Building the Mall
SVG is an XML document, and as such, prior to establishing the document element of the SVG, you can specify a stylesheet. The Mall.svg (Listing 2
) file does so declaring a (more or less) standard CSS stylesheet. Though these are principally used for defining CSS classes rather than setting individual element appearances directly:
<?xml-stylesheet type="text/css" href="mall.css"?>
This mall.css (Listing 3
) file contains a series of class definitions, which in general look like the following:
Note that you can reference certain paint servers, such as gradients, within a CSS style using the fill:url() notation and placing a reference to an external item.
viewBox="0 0 11000 8500"
The <svg> element then specifies the width and height of the container and creates a ViewBox (a graphics context) with the origin at the upper left corner, and 1000 user units per inch of height. It's worth remembering here that the user coordinate system only provides an abstract coordinate layerthe SVG processor will map this abstract coordinate system into the physical pixel coordinates used by the operating system.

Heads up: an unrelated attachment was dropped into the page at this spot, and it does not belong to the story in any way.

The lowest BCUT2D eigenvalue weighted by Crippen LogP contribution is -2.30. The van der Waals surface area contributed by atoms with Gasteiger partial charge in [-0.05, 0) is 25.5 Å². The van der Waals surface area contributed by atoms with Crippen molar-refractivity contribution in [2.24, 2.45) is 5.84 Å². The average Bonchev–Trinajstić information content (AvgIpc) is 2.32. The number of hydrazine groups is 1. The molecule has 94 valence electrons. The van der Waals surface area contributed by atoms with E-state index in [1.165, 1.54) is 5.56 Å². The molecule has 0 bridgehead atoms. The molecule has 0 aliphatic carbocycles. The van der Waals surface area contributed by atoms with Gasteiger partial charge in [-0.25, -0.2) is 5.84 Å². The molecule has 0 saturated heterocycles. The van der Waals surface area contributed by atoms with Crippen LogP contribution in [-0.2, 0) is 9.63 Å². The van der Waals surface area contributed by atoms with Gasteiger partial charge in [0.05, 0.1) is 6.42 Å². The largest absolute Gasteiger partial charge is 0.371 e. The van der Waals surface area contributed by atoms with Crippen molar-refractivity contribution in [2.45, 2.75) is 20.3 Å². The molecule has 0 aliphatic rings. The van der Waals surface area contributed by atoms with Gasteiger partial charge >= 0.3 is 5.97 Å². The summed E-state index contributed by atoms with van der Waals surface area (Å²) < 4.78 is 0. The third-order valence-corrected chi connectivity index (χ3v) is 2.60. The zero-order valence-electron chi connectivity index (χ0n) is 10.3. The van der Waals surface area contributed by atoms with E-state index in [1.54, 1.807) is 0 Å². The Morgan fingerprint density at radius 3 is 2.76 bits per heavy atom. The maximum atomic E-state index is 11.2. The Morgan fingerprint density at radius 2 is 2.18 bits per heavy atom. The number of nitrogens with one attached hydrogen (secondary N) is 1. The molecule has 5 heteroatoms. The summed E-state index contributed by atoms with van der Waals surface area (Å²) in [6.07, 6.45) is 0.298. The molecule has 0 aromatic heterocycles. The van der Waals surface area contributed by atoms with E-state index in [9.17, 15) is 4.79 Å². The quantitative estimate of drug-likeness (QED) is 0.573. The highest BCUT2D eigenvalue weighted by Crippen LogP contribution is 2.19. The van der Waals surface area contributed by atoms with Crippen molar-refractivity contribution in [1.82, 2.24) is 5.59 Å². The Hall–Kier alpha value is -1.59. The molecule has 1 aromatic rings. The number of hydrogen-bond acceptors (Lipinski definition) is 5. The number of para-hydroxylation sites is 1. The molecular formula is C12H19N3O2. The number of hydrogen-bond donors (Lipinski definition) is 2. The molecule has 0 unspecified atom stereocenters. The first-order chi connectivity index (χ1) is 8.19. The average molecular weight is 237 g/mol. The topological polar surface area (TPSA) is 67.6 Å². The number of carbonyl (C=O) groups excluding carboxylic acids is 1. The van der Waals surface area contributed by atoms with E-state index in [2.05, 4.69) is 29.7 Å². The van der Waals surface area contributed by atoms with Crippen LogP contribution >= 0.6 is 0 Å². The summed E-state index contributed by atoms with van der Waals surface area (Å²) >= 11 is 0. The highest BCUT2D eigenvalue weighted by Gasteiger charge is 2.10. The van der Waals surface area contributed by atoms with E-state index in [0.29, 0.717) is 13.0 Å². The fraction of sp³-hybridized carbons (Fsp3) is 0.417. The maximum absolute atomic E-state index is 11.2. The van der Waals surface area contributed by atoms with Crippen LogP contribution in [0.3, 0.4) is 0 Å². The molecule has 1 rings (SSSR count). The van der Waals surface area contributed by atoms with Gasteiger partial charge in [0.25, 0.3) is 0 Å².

The SVG <defs> block is used to define static graphics primitives. Some of the more useful of these are custom gradients that can be used here to signify certain states for the stores and for the category buttons. The semantics of the gradients id make it possible to define "colors" that have specific relevancesuch as the "store" and "storeHighlight" colors, defining the neutral and highlighted (rolled over) state of any store (or store-like region, such as a bathroom or information kiosk).